What makes a national strategy successful? It is years of planning, collaborations with key stakeholders, and working in unison towards a common goal.
When devising an overarching strategy, it is vital to remember that every national strategy begins with education. And fulfilling any national priority relies on providing qualified human capital, as well as a solid educational system that can support a country’s path to a successful future.
Some key factors in what helps a nation succeed stems from the direct investment in talent, capacity building and access to requisite knowledge needed in key industries and sectors that drive economic growth. UAE’s 'Projects of the 50's' fourth principle focuses on human capital being the main future driver for growth - reconfirming that attracting talent and building skills is what will position UAE at the top among its global counterparts.
Investing in education
Economists have determined that directly investing in education and qualified human capital is crucial to a country’s economic growth. The UAE allocated Dh9 billion towards education in the federal budget approved by the cabinet in 2021, with the aim of providing quality education services and enhancing a knowledge-based economy.
The UAE’s investment in education is building human capital to drive economic growth that will further help build community stakeholders in education – academics, students and research staff, who will then provide better qualified graduates for the workplace.
To develop human capital, we need to have a strong educational system that retains talent after graduation and coaches them with the fundamentals of success to build the next generation of leaders.
Bolstering the system
In efforts to further enhance expansion of International Branch Campuses (IBCs), the UAE applied a list of initiatives that focuses on the appointment and growth of experienced human capital within fields of study that are highly competitive and in demand such as Artificial Intelligence, data science, Internet of Things, and other non-traditional high-tech roles.
Prioritising the skills required to achieve the UAE’s 50-year project, the nation has already launched the National Programme for Coders that aims to attract 5,000 coders to support a a technology-centric society.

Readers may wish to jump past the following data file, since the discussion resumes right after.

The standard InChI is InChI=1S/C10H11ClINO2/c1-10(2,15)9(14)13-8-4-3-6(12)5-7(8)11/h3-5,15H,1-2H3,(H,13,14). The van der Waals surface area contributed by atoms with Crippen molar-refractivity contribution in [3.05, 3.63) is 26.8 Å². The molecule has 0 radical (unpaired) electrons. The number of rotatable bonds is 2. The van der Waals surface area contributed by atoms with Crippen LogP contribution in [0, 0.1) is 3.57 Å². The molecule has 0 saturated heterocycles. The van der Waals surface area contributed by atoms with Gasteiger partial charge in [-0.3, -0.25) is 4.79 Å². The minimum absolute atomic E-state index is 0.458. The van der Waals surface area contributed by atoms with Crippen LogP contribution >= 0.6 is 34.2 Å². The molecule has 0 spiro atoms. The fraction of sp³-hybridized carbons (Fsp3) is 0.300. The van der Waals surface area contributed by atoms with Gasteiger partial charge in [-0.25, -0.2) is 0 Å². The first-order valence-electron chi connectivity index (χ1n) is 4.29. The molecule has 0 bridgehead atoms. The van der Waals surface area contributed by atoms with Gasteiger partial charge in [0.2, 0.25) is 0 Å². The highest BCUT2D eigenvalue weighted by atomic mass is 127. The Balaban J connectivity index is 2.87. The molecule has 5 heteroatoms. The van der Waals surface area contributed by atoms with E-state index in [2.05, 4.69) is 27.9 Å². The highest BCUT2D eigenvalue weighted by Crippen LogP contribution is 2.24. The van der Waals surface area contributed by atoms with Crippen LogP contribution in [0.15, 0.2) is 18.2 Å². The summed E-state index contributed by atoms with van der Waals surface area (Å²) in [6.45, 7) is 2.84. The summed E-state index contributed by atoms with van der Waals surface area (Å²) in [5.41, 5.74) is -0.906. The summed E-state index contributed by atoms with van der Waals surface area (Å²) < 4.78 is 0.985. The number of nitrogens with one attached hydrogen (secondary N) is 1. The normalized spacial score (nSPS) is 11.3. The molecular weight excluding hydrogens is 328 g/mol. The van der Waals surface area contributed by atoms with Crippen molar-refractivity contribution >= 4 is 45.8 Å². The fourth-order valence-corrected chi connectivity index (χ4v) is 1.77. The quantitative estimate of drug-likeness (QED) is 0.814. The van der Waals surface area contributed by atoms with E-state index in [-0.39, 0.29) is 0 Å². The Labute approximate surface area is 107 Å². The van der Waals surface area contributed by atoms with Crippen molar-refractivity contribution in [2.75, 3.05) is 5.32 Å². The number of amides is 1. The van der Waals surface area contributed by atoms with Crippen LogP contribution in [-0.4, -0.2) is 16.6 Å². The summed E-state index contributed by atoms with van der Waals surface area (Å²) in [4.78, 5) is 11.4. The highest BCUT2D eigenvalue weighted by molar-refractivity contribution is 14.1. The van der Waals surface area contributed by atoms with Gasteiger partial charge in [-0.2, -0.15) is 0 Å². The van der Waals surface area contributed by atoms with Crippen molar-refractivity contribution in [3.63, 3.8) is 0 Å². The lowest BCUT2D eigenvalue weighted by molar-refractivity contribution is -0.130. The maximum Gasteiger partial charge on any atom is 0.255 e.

Lifecycle of education
The UAE has the highest number of international private K12 schools (511) in the world, as well as a number of international universities. And 400 of the Fortune 500 companies have their Middle East headquarters in the UAE. The UAE is also the second largest hub for attracting IBCs after China, where if you consider the vast difference in population size, this is quite an astounding feat.
The country is developing a lifecycle that takes a student from education through to university graduate and then employment, while retaining the human capital in the region to help build the UAE as the next emerging market higher education hub. This will make it a strong competitor to the Big 4 education destinations – the US, UK, Australia and Canada.
Promoting the UAE as education hub
From an educational tourism viewpoint, nations benefit from more than tuition fees, with the additional economic sustainability and growth that transnational students contribute, in terms of spending on the community’s development, housing, retail, and entertainment sectors.
According to the QS World Grad School Tour Applicant Survey, students consider the importance of the location just as much as choosing the university itself. It is important that a valuable investment is made into a regions’ infrastructure so that universities are motivated to set up their campuses. And for university students to benefit from an established infrastructure that includes neighboring hospitals, nurseries, retail outlets, entertainment districts and public transportation.
With a vision of putting education first, the UAE has developed a strong infrastructure and attracted leading international universities to set up here. This unique value proposition has seen the region make great strides in becoming the dominant emerging-market higher education hub.